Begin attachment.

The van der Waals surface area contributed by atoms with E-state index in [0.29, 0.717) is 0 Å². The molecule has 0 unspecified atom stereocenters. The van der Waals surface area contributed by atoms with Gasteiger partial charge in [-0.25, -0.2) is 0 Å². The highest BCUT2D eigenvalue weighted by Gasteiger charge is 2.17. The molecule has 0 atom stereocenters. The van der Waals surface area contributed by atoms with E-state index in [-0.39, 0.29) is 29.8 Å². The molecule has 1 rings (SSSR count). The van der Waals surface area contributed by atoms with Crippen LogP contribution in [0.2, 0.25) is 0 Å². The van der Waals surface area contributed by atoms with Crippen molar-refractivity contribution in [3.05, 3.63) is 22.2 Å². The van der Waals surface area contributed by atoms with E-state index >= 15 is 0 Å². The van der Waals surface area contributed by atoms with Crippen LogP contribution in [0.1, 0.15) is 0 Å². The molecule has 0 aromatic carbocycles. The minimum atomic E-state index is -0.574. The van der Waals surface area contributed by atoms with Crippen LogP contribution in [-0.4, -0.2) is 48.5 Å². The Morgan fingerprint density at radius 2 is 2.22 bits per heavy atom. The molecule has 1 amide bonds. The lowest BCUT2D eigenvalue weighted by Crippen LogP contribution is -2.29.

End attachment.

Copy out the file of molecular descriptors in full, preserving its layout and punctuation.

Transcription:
The van der Waals surface area contributed by atoms with E-state index in [0.29, 0.717) is 0 Å². The molecule has 0 unspecified atom stereocenters. The van der Waals surface area contributed by atoms with Gasteiger partial charge in [-0.25, -0.2) is 0 Å². The highest BCUT2D eigenvalue weighted by Gasteiger charge is 2.17. The molecule has 0 atom stereocenters. The van der Waals surface area contributed by atoms with E-state index in [-0.39, 0.29) is 29.8 Å². The molecule has 1 rings (SSSR count). The van der Waals surface area contributed by atoms with Crippen LogP contribution in [0.2, 0.25) is 0 Å². The van der Waals surface area contributed by atoms with Crippen molar-refractivity contribution in [3.05, 3.63) is 22.2 Å². The van der Waals surface area contributed by atoms with E-state index >= 15 is 0 Å². The van der Waals surface area contributed by atoms with Crippen LogP contribution in [0.1, 0.15) is 0 Å². The molecule has 0 aromatic carbocycles. The minimum atomic E-state index is -0.574. The van der Waals surface area contributed by atoms with Crippen LogP contribution in [-0.4, -0.2) is 48.5 Å². The Morgan fingerprint density at radius 2 is 2.22 bits per heavy atom. The molecule has 1 amide bonds. The lowest BCUT2D eigenvalue weighted by Crippen LogP contribution is -2.29.